1. Gracias Martina! I really enjoy reading your blog, your ideas are so creative and helpful! I thought I would try to send you an idea that I do with the alphabet. I have the students work in pairs and write secret messages, usually silly things about themselves, it could be in English or Spanish, for example “I love Spanish”, the students would have to then spell their message out to their partner to see if they can guess it. You can play this game with anything also, for example, guess that movie, and have the students spell out movies for the class as a whole to guess or play in groups. My students are always engaged with this activity. I will keep writing more soon! Gracias otra vez:) ~Maureen

  2. A fun puzzle-type game I’ve done each year for 4 years (with success!) is spelling out acronyms. After students are familiar with the letters, I read out acronyms for them to write: NBA, FFA, CBS, MTV…I’m sure to include the professional organization associated with every sport represented in my class (for example, the golfers love it when you include LPGA as well as NFL). It’s a great puzzle to guess the acronym…they think that is the purpose and forget they are actually learning the alphabet.

    For Spanish teachers, Bablingua has an inexpensive but fun exercise. They do man on the street interviews where people spell their names. It is a great way to expose kids to el castellano. You can preview the mini-video of the activity for free. It’s pretty hard, yet students enjoy the puzzle of it and the fact that is is real people…we repeat each name several times then at the end go through the entire video. Usually the kids are surprised at the end that they actually can hear the individual letters (after all the repetition).

  3. These are such great ideas! Thanks to everyone. Martina, (or anyone), do you have a Master Plan that you follow for each level, do you use a textbook as your guideline or what? I love these lesson plans, but feel rather scattered. I started with Camina y Corre. How long do you stay on that and how do you decide what to introduce next? As I said before, I teach Sp. I and Sp. II with a mix of 9-12th graders and one class (one semester only) of 8th graders in Exploratory Spanish.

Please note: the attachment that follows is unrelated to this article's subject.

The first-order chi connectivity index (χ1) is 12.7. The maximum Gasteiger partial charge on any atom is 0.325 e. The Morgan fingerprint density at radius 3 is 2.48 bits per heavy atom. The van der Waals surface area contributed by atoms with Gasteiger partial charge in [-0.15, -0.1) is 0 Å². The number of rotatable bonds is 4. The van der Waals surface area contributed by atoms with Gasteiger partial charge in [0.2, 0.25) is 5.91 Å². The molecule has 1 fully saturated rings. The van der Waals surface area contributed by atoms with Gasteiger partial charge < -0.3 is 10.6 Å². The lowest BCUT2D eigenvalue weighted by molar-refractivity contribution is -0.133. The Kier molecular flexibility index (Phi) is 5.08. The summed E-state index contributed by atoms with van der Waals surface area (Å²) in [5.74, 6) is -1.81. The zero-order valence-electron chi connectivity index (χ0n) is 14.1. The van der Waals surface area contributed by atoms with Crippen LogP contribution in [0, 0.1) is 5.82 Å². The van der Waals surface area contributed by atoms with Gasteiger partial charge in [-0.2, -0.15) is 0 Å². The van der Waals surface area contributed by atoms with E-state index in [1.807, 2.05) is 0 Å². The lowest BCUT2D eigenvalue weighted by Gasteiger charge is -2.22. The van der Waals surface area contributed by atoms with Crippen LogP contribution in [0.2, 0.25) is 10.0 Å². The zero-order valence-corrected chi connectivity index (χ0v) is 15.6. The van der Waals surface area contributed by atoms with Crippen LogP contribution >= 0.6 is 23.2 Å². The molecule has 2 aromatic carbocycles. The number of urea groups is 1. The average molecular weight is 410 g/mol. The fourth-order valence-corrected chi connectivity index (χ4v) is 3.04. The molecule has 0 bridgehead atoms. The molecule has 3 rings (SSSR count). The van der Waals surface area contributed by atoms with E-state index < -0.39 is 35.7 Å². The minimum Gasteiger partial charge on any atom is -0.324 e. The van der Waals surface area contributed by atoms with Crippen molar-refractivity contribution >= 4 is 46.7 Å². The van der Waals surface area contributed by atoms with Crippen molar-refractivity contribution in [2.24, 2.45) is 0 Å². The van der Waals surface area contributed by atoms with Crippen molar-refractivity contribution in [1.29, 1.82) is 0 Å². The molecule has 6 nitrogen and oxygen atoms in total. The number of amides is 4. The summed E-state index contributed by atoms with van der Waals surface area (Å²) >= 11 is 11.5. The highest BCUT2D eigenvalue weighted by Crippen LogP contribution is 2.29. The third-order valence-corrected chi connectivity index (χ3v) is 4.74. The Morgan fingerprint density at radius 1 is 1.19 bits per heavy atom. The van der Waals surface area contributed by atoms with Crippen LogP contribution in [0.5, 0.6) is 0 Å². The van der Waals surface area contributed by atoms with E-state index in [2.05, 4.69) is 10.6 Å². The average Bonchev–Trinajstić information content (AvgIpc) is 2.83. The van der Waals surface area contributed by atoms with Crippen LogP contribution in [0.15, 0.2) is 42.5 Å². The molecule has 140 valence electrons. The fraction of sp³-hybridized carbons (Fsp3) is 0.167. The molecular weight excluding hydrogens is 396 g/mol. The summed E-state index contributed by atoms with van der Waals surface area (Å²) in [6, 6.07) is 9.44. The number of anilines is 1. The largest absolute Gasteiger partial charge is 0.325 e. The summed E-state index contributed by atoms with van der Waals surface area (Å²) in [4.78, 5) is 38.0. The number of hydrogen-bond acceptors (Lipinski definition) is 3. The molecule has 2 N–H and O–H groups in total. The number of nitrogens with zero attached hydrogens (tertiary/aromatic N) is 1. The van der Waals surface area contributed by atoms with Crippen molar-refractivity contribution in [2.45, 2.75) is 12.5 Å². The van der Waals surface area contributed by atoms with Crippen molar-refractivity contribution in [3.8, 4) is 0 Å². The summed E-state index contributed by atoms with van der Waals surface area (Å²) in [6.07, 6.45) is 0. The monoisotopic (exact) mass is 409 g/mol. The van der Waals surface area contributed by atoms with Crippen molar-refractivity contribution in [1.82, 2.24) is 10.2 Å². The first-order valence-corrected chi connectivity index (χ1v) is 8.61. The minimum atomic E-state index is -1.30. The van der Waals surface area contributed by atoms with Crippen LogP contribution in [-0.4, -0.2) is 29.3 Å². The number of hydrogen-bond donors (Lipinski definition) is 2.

1. Hi Cindy, I DO have a ‘master plan’; for Spanish 1, I have been working from an in-the-works curriculum from TPRS Publishing that I helped write. Because of copyrights, I can’t post that on the website, obviously, but it will be published eventually and at that point I would highly recommend it! We have been working hard to make it excellent, and I know that it will be quite affordable (as are all TPRS Publishing materials). For now, you could buy a teacher’s guide of Cuéntame más simply for guidance for you, or I think there is some kind of a package that allows you to use all of the readings for it without buying textbooks for your entire class. I’d check it out. After I teach Camina y corre, though, I teach Cierra la puerta.

  4. Hey! I found another youtube alphabet video that the students really like. These two are the same except the first one has more explanation at the beginning of The Royal Academy’s changes to the Spanish Alphabet. They are to a military cadence. by Barbara McArthur from Sing, Dance Laugh and Eat Tacos 2 and the other: This one is fun because it repeats it three times. They speed it up each time.
    Happy Learning!

Leave a Reply